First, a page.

Sensitivity to ischemia and reperfusion injury is a main problem afflicting tissues exposed to a prolonged period of oxygen deprivation. The generation of oxygen free radicals, in particular, is considered a major cause of postischemic reperfusion injury. However, studies on the mechanisms of production of free radicals are limited by the difficulty to measure in real time their formation and to discriminate between the different oxyradical species. The aim of this study was to determine whether the formation of oxygen free radicals occurs in murine osteoblastlike cells (MC3T3-E1) exposed to anoxia and reoxygenation and to explore its relation to the reoxygenation injury. Cells were cast in agarose and perfused with oxygenated Krebs-Henseleit bicarbonate buffer. Anoxia was obtained by shifting the gas phase of the media to 95% N2-5% CO2. Oxygen free radicals were detected by enhanced chemiluminescence: anion superoxide or hydrogen peroxide was measured by adding lucigenin or luminol plus horseradish peroxidase to the media, respectively. Cell injury was assessed by the rate of lactate dehydrogenase release. During the control period, lucigenin and luminol plus horseradish chemiluminescences were 15 ± 1 nA per chamber and 20 ± 2 nA per chamber, respectively, and lactate dehydrogenase release was 10 ± 1 mU per minute. During anoxia, both chemiluminescences dropped to background levels, although lactate dehydrogenase release increased progressively to 38 ± 7 mU per minute. During reoxygenation, O2 formation increased sharply to 45 ± 6 nA and decreased to control levels; H2O2 production increased slowly, reaching 42 ± 7 nA at the end of the reoxygenation period; lactate dehydrogenase declined progressively to control values. These results show that osteoblastlike cells produce measurable amounts of superoxide and hydrogen peroxide radicals during reoxygenation. Because lactate dehydrogenase release did not appear to relate to chemiluminescence, oxyradical flux may serve as a signal for other events that eventually lead to cell injury.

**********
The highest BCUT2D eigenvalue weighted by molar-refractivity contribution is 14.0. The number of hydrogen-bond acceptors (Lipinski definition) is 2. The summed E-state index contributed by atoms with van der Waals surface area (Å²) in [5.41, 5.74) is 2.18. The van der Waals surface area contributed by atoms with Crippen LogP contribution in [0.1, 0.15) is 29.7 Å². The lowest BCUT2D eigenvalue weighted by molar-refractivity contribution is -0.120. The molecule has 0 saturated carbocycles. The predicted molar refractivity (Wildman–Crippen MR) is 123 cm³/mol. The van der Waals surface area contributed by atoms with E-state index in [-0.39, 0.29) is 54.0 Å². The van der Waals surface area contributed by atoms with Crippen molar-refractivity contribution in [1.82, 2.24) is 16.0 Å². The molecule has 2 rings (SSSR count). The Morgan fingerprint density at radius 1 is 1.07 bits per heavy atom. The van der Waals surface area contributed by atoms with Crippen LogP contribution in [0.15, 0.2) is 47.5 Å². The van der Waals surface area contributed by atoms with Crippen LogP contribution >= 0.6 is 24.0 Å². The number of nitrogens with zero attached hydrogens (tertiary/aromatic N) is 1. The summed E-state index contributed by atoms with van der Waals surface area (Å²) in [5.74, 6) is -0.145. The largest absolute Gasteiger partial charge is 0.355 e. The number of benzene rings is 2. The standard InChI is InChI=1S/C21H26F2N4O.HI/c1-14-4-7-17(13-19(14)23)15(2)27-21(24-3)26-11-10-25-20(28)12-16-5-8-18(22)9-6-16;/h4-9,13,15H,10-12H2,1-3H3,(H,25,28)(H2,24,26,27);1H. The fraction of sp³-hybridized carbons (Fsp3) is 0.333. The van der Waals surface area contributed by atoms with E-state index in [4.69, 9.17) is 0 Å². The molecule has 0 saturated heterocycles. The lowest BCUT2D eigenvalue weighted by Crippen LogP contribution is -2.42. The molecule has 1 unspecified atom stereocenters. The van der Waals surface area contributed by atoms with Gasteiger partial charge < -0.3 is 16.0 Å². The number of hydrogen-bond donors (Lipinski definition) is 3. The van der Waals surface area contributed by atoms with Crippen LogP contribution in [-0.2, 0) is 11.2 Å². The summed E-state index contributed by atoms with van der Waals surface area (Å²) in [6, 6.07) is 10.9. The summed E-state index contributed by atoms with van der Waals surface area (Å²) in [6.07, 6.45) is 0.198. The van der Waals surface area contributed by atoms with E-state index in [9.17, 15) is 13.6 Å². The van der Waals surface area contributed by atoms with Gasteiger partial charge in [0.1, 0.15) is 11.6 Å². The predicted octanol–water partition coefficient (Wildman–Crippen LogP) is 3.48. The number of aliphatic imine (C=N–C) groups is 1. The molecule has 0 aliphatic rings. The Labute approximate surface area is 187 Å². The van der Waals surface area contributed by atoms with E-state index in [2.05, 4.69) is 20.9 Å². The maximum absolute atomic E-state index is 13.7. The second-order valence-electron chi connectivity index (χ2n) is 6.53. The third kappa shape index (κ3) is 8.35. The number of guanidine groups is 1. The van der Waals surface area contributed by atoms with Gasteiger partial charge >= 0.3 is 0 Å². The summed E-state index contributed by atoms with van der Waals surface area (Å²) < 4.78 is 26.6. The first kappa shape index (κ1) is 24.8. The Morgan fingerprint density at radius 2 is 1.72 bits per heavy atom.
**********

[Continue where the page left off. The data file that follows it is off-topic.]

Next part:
|Number of pages||6|
|Journal||Clinical Orthopaedics and Related Research|
|Publication status||Published - 1997|
ASJC Scopus subject areas
- Orthopedics and Sports Medicine